Saturday morning quotes 3.46: We accept change
Today’s post is a bit brief as we are completely immersed in preparing to release Adoro Te, the first of our three recording projects for 2014. The theme, which is relevant to many facets of modern life, is accepting change.
The so well-worn as to be toothless saw, “The only thing constant in life is change” is attributed to François de la Rochefoucauld (1613 – 1680), and is excavated from his comfortably moralizing tome, Maximes et Reflexions Morales du Duc de la Rochefoucauld (1664). But the ever-changing theme is much older and can be traced to Heraclitus of Ephesus (c. 535 – 475 BC), quoted in Plato’s Cratylus (402), “Everything changes and nothing remains still…and you cannot step twice into the same stream.” From one perspective, Heraclitus must have been the inspiration for those environmental regulators who thus far have mismanaged our affairs using the theory that “dilution is the solution to pollution.”
Certain changes are certainly good, mutatis mutandis. For instance, in the US we are seeing a slow-moving trend of acceptance in the area of spousal choice, and we are even experiencing a breath of fresh air from the doctrinal direction of Rome. In his short tenure, Pope Francis has done much to restore a sense of benevolent leadership to the administrative aspects of the Church, and we see a positive shift in the melding of a true and ancient spiritual purpose with the actual state of the modern human condition.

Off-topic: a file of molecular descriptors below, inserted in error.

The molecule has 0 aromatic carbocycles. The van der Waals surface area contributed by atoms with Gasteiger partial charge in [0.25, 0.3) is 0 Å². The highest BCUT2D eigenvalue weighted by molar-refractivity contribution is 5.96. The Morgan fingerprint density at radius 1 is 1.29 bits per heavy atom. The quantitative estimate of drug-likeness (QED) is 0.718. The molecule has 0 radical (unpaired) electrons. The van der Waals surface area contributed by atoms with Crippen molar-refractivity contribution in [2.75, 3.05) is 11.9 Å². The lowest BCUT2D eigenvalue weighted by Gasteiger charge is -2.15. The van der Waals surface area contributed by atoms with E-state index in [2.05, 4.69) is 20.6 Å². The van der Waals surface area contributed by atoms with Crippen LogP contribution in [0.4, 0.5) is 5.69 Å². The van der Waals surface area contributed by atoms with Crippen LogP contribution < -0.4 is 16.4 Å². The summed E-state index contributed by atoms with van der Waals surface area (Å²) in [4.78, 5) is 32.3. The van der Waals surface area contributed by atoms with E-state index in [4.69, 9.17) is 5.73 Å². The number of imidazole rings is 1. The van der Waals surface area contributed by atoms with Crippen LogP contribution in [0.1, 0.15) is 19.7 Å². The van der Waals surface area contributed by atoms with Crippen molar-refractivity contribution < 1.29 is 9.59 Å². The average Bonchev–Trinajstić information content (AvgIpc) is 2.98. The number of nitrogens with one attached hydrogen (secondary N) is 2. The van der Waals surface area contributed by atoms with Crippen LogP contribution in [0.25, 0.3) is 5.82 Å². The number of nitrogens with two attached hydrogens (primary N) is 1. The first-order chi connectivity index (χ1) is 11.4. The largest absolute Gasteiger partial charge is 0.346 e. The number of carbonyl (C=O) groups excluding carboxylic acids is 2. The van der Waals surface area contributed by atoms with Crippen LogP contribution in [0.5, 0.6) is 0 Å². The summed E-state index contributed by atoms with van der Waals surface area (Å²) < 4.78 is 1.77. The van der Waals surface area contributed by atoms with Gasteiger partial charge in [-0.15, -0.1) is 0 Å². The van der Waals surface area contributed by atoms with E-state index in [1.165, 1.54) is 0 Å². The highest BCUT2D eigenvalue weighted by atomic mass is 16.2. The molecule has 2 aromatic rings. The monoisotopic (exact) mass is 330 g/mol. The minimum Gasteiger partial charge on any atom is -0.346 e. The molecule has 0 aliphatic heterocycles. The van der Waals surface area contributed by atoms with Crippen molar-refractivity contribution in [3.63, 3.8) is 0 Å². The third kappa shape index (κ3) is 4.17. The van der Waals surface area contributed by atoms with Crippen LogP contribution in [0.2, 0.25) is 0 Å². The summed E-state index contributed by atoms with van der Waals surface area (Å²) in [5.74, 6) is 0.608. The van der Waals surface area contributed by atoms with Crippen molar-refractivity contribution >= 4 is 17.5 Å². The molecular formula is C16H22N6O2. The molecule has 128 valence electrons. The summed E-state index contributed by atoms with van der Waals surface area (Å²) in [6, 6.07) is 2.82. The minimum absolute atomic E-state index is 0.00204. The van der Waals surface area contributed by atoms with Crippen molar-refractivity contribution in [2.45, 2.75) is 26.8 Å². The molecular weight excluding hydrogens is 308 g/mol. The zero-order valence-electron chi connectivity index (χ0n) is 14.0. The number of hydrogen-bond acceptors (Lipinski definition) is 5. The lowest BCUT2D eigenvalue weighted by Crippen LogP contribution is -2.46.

But an area in need of clarification is the participation of women’s voices in sacred music. While containing much that is quite good for music, for the past 111 years, the 1903 motu proprio of Pope Saint Pius X, Tra le sollecitudini, has served to limit the participation of women’s voices in singing the ordinary of the Mass. Unfortunately, for many of the less broad-minded, this has been inappropriately extended to the restriction of women’s musical voices in ways that were never intended and, apparently, the restrictions were almost instantly rescinded by Pius X himself after a 1909 reality check.
Women have always participated in singing chant and we have examples from the past, the best-known of which is Hildegard von Bingen (1098 – 1179). The outmoded restriction on women’s voices is no longer observed at the Vatican, and the idea is in need of updating by traditionalists here in the US.
In a few weeks (April 2014) we will be releasing Adoro Te, a recording of solo chant hymns and Marian antiphons sung by Donna Stewart. Recorded live in the warmly resonant Shrine Church of St. Stanislaus, Cleveland, we have captured the essence of the music’s devotional character with directness, clarity and a sense of musical purpose informed by two decades of singing chant in its liturgical context. For those who have expressed an interest in learning this music, we will be publishing a booklet with all the scores newly set in chant notation with texts, translations and accompanying descriptive notes.